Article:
Man-powered flight provides an example of problems related to control devices in a man-machine system. Conventional designers concentrated on the operator as an aero-engine and ignored the mental loading induced by having to guide the aircraft while simultaneously producing high power output. Since the crafts have large wing spans and operate best close to ground, the margin for error is considerably less than for gliding or normal flying. The type of movement optimising control of pitch, roll and yaw can be determined on a rig comprising an electronically controlled tracking task fitted onto a bicycle ergometer (Evans and Reilly, 1979). Since field studies are impractical because of the high frequency of crashes the simulator described is useful for training potential man-powered craft pilots.
Simulation consists of reproducing or representing an actual or conceptual object, system, process or theoretical construct. It is used in ergonomics research where carrying out the investigation in real life circumstances is impractical or dangerous. It provides an opportunity to test the reactivity of a number of variables in advance without committing resources or operators to risk. Mechanical models may be used in accident simulation to investigate impact stresses in various sports and evaluate equipment designed to protect against injury. Variations in environmental temperature, humidity and pressure can be simulated in an environmental chamber and investigated without recourse to the cost and inconvenience of travelling to their locations. The dynamics of the cardiovascular responses can be studied by computer simply by altering electrical voltages.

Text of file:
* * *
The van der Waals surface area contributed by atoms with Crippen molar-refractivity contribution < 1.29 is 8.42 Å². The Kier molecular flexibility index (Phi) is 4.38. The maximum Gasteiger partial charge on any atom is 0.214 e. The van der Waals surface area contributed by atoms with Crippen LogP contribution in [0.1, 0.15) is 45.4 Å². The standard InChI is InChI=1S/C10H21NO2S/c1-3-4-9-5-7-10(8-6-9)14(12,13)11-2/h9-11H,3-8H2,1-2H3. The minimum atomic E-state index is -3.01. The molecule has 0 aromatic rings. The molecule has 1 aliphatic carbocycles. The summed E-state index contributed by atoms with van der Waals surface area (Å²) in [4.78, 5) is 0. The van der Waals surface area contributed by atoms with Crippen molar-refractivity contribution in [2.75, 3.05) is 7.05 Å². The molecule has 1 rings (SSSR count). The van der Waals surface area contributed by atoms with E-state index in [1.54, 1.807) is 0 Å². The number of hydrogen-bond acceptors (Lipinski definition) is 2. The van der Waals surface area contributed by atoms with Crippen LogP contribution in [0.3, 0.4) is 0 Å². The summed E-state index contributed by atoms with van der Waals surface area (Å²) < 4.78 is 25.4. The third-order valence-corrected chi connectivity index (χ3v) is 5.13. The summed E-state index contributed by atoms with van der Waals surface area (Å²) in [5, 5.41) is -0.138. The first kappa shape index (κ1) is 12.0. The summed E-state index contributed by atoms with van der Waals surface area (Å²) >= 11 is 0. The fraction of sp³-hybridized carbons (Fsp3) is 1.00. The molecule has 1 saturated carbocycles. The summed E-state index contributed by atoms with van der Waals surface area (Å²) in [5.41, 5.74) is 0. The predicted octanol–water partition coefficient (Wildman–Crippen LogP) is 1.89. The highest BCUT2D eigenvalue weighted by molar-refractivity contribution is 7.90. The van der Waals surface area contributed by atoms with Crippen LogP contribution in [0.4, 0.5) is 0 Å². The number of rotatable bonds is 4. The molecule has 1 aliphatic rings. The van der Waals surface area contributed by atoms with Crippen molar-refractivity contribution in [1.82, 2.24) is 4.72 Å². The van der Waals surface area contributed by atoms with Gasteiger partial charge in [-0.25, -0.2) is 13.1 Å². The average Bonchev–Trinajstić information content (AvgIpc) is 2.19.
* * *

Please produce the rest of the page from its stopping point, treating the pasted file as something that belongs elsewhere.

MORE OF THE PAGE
The systems approach has stimulated much detailed study of human movement. Insight into the processes of skills acquisition, motor learning and proprioception has followed from inspired applications of control theory. Uses in sport of biofeedback, the presentation of biological signals to the individual generating them, have systematically unfolded. These include applications in reducing anxiety, neuromuscular training in rehabilitation and assisting skill acquisition.
Engineering the environment
Much attention in industrial ergonomics has been given to environmental factors. It is important to consider also the physical environment in which training or competition takes place. This is often the source of various stressors whether thermal, barometric, noise or pollution. Though much is known about the effects of discrete environmental stressors there is still a lot to be learned on how they interact when in combination. In outdoor sports the environment to be experienced can sometimes be foreseen and protected against. In man-built arenas it can be engineered so that human efficiency and comfort are promoted.
The essence of the schematic work station analysis is that the design process starts by concentrating on the human and works outwards. The task and interface are then considered in turn. The workspace is constructed around these before factors in the physical environment complete the projection. Ergonomics is here an assistant technology to architecture and engineering and can save the embarrassment of forced re-design from mistakes appearing after construction.